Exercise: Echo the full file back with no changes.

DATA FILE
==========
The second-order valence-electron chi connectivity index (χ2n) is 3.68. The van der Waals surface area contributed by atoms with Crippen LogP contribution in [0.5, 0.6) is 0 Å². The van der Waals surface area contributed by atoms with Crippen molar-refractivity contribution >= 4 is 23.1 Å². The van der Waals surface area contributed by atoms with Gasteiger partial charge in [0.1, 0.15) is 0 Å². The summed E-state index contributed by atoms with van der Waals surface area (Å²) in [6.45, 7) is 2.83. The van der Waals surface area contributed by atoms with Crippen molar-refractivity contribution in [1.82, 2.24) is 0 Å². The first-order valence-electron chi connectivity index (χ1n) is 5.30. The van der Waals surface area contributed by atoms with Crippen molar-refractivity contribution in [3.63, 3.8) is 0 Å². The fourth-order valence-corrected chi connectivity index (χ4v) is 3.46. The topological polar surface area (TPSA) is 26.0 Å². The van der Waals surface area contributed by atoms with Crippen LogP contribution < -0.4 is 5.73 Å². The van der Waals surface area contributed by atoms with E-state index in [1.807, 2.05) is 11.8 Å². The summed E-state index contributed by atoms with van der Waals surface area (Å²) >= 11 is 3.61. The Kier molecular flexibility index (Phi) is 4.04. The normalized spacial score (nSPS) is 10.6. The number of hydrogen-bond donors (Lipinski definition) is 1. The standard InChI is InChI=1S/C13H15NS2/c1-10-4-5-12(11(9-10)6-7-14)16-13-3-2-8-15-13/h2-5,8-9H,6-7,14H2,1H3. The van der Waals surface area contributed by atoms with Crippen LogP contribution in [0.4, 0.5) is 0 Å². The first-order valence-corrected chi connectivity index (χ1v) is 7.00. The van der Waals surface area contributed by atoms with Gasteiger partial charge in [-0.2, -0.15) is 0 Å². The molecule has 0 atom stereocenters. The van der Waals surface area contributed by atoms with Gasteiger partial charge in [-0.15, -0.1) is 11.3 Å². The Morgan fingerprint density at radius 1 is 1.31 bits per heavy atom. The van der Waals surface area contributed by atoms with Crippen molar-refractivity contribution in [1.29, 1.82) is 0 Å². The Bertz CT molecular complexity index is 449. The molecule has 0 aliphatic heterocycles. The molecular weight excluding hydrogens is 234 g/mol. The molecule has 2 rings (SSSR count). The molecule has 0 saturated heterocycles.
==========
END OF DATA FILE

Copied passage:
The second-order valence-electron chi connectivity index (χ2n) is 3.68. The van der Waals surface area contributed by atoms with Crippen LogP contribution in [0.5, 0.6) is 0 Å². The van der Waals surface area contributed by atoms with Crippen molar-refractivity contribution >= 4 is 23.1 Å². The van der Waals surface area contributed by atoms with Gasteiger partial charge in [0.1, 0.15) is 0 Å². The summed E-state index contributed by atoms with van der Waals surface area (Å²) in [6.45, 7) is 2.83. The van der Waals surface area contributed by atoms with Crippen molar-refractivity contribution in [1.82, 2.24) is 0 Å². The first-order valence-electron chi connectivity index (χ1n) is 5.30. The van der Waals surface area contributed by atoms with Crippen molar-refractivity contribution in [3.63, 3.8) is 0 Å². The fourth-order valence-corrected chi connectivity index (χ4v) is 3.46. The topological polar surface area (TPSA) is 26.0 Å². The van der Waals surface area contributed by atoms with Crippen LogP contribution < -0.4 is 5.73 Å². The van der Waals surface area contributed by atoms with E-state index in [1.807, 2.05) is 11.8 Å². The summed E-state index contributed by atoms with van der Waals surface area (Å²) >= 11 is 3.61. The Kier molecular flexibility index (Phi) is 4.04. The normalized spacial score (nSPS) is 10.6. The number of hydrogen-bond donors (Lipinski definition) is 1. The standard InChI is InChI=1S/C13H15NS2/c1-10-4-5-12(11(9-10)6-7-14)16-13-3-2-8-15-13/h2-5,8-9H,6-7,14H2,1H3. The van der Waals surface area contributed by atoms with Crippen LogP contribution in [0.4, 0.5) is 0 Å². The first-order valence-corrected chi connectivity index (χ1v) is 7.00. The van der Waals surface area contributed by atoms with Gasteiger partial charge in [-0.2, -0.15) is 0 Å². The molecule has 0 atom stereocenters. The van der Waals surface area contributed by atoms with Gasteiger partial charge in [-0.15, -0.1) is 11.3 Å². The Morgan fingerprint density at radius 1 is 1.31 bits per heavy atom. The van der Waals surface area contributed by atoms with Crippen molar-refractivity contribution in [1.29, 1.82) is 0 Å². The Bertz CT molecular complexity index is 449. The molecule has 0 aliphatic heterocycles. The molecular weight excluding hydrogens is 234 g/mol. The molecule has 2 rings (SSSR count). The molecule has 0 saturated heterocycles.